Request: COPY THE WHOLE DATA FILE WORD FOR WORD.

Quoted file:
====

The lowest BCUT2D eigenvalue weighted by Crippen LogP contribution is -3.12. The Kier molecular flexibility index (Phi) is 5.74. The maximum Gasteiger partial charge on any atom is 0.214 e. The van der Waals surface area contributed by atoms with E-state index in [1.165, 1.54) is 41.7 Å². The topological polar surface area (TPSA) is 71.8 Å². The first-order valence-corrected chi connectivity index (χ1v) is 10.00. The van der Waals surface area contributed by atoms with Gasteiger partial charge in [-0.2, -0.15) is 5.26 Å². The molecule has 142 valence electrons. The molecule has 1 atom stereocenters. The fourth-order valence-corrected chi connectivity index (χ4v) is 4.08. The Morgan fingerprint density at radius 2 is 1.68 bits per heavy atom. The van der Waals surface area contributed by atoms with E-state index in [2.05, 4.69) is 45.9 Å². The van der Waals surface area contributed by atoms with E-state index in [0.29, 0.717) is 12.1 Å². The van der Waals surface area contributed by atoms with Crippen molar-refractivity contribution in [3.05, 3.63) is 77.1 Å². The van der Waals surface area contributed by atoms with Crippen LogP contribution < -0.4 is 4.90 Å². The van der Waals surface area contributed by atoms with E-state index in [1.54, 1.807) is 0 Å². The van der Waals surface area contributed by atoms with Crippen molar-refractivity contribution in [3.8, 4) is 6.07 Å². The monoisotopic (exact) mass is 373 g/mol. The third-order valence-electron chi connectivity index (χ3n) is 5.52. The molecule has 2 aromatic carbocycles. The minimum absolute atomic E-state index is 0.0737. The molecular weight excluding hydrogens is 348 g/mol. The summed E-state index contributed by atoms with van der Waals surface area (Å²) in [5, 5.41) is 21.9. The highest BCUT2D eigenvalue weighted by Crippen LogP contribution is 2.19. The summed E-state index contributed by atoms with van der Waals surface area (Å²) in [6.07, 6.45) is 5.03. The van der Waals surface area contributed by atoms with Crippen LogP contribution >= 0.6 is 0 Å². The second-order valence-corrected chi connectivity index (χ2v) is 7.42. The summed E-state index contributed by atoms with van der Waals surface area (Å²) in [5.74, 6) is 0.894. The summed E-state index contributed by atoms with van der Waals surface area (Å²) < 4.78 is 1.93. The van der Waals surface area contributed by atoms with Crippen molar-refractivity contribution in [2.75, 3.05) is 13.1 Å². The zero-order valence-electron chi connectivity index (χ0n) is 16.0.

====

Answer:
The lowest BCUT2D eigenvalue weighted by Crippen LogP contribution is -3.12. The Kier molecular flexibility index (Phi) is 5.74. The maximum Gasteiger partial charge on any atom is 0.214 e. The van der Waals surface area contributed by atoms with E-state index in [1.165, 1.54) is 41.7 Å². The topological polar surface area (TPSA) is 71.8 Å². The first-order valence-corrected chi connectivity index (χ1v) is 10.00. The van der Waals surface area contributed by atoms with Gasteiger partial charge in [-0.2, -0.15) is 5.26 Å². The molecule has 142 valence electrons. The molecule has 1 atom stereocenters. The fourth-order valence-corrected chi connectivity index (χ4v) is 4.08. The Morgan fingerprint density at radius 2 is 1.68 bits per heavy atom. The van der Waals surface area contributed by atoms with E-state index in [2.05, 4.69) is 45.9 Å². The van der Waals surface area contributed by atoms with E-state index in [0.29, 0.717) is 12.1 Å². The van der Waals surface area contributed by atoms with Crippen molar-refractivity contribution in [3.05, 3.63) is 77.1 Å². The van der Waals surface area contributed by atoms with Crippen LogP contribution < -0.4 is 4.90 Å². The van der Waals surface area contributed by atoms with E-state index in [1.54, 1.807) is 0 Å². The van der Waals surface area contributed by atoms with Crippen molar-refractivity contribution in [3.8, 4) is 6.07 Å². The monoisotopic (exact) mass is 373 g/mol. The third-order valence-electron chi connectivity index (χ3n) is 5.52. The molecule has 2 aromatic carbocycles. The minimum absolute atomic E-state index is 0.0737. The molecular weight excluding hydrogens is 348 g/mol. The summed E-state index contributed by atoms with van der Waals surface area (Å²) in [5, 5.41) is 21.9. The highest BCUT2D eigenvalue weighted by Crippen LogP contribution is 2.19. The summed E-state index contributed by atoms with van der Waals surface area (Å²) in [6.07, 6.45) is 5.03. The van der Waals surface area contributed by atoms with Crippen LogP contribution >= 0.6 is 0 Å². The second-order valence-corrected chi connectivity index (χ2v) is 7.42. The summed E-state index contributed by atoms with van der Waals surface area (Å²) in [5.74, 6) is 0.894. The summed E-state index contributed by atoms with van der Waals surface area (Å²) < 4.78 is 1.93. The van der Waals surface area contributed by atoms with Crippen molar-refractivity contribution in [2.75, 3.05) is 13.1 Å². The zero-order valence-electron chi connectivity index (χ0n) is 16.0.